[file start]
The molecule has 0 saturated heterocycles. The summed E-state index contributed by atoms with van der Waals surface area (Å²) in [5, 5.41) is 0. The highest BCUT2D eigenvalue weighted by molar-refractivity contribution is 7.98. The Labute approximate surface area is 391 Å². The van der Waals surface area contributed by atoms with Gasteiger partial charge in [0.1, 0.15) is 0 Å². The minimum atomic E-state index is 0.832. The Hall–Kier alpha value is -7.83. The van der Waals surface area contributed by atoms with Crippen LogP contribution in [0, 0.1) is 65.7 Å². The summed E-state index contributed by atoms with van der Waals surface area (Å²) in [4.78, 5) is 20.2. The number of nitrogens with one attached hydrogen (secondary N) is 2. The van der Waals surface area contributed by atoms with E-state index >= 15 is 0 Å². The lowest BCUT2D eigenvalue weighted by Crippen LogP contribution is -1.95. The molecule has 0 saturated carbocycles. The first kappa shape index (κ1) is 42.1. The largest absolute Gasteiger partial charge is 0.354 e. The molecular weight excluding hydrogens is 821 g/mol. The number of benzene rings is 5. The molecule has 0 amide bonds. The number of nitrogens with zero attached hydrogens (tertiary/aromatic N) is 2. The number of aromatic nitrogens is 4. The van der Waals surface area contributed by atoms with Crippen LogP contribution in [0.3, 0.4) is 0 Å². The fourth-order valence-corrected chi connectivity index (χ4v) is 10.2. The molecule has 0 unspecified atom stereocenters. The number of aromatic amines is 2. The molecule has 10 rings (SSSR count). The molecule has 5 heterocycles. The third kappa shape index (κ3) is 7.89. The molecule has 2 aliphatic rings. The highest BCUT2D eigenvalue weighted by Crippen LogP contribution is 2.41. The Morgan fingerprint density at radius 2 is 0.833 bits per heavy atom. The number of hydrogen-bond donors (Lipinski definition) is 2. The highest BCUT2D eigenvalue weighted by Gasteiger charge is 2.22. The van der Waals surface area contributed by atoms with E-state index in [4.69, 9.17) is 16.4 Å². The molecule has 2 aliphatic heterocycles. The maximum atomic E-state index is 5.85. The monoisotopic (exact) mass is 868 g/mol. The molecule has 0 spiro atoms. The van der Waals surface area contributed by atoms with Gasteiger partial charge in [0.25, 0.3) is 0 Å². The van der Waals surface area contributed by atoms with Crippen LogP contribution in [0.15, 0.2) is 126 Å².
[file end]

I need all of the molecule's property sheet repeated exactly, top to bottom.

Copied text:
The molecule has 0 saturated heterocycles. The summed E-state index contributed by atoms with van der Waals surface area (Å²) in [5, 5.41) is 0. The highest BCUT2D eigenvalue weighted by molar-refractivity contribution is 7.98. The Labute approximate surface area is 391 Å². The van der Waals surface area contributed by atoms with Gasteiger partial charge in [0.1, 0.15) is 0 Å². The minimum atomic E-state index is 0.832. The Hall–Kier alpha value is -7.83. The van der Waals surface area contributed by atoms with Crippen LogP contribution in [0, 0.1) is 65.7 Å². The summed E-state index contributed by atoms with van der Waals surface area (Å²) in [4.78, 5) is 20.2. The number of nitrogens with one attached hydrogen (secondary N) is 2. The van der Waals surface area contributed by atoms with E-state index >= 15 is 0 Å². The lowest BCUT2D eigenvalue weighted by Crippen LogP contribution is -1.95. The molecule has 0 saturated carbocycles. The first kappa shape index (κ1) is 42.1. The largest absolute Gasteiger partial charge is 0.354 e. The molecular weight excluding hydrogens is 821 g/mol. The number of benzene rings is 5. The molecule has 0 amide bonds. The number of nitrogens with zero attached hydrogens (tertiary/aromatic N) is 2. The number of aromatic nitrogens is 4. The van der Waals surface area contributed by atoms with Crippen LogP contribution in [0.3, 0.4) is 0 Å². The fourth-order valence-corrected chi connectivity index (χ4v) is 10.2. The molecule has 0 unspecified atom stereocenters. The number of aromatic amines is 2. The molecule has 10 rings (SSSR count). The molecule has 5 heterocycles. The third kappa shape index (κ3) is 7.89. The molecule has 2 aliphatic rings. The highest BCUT2D eigenvalue weighted by Crippen LogP contribution is 2.41. The Morgan fingerprint density at radius 2 is 0.833 bits per heavy atom. The number of hydrogen-bond donors (Lipinski definition) is 2. The highest BCUT2D eigenvalue weighted by Gasteiger charge is 2.22. The van der Waals surface area contributed by atoms with E-state index in [4.69, 9.17) is 16.4 Å². The molecule has 2 aliphatic heterocycles. The maximum atomic E-state index is 5.85. The monoisotopic (exact) mass is 868 g/mol. The molecule has 0 spiro atoms. The van der Waals surface area contributed by atoms with Gasteiger partial charge in [0.25, 0.3) is 0 Å². The van der Waals surface area contributed by atoms with Crippen LogP contribution in [0.15, 0.2) is 126 Å².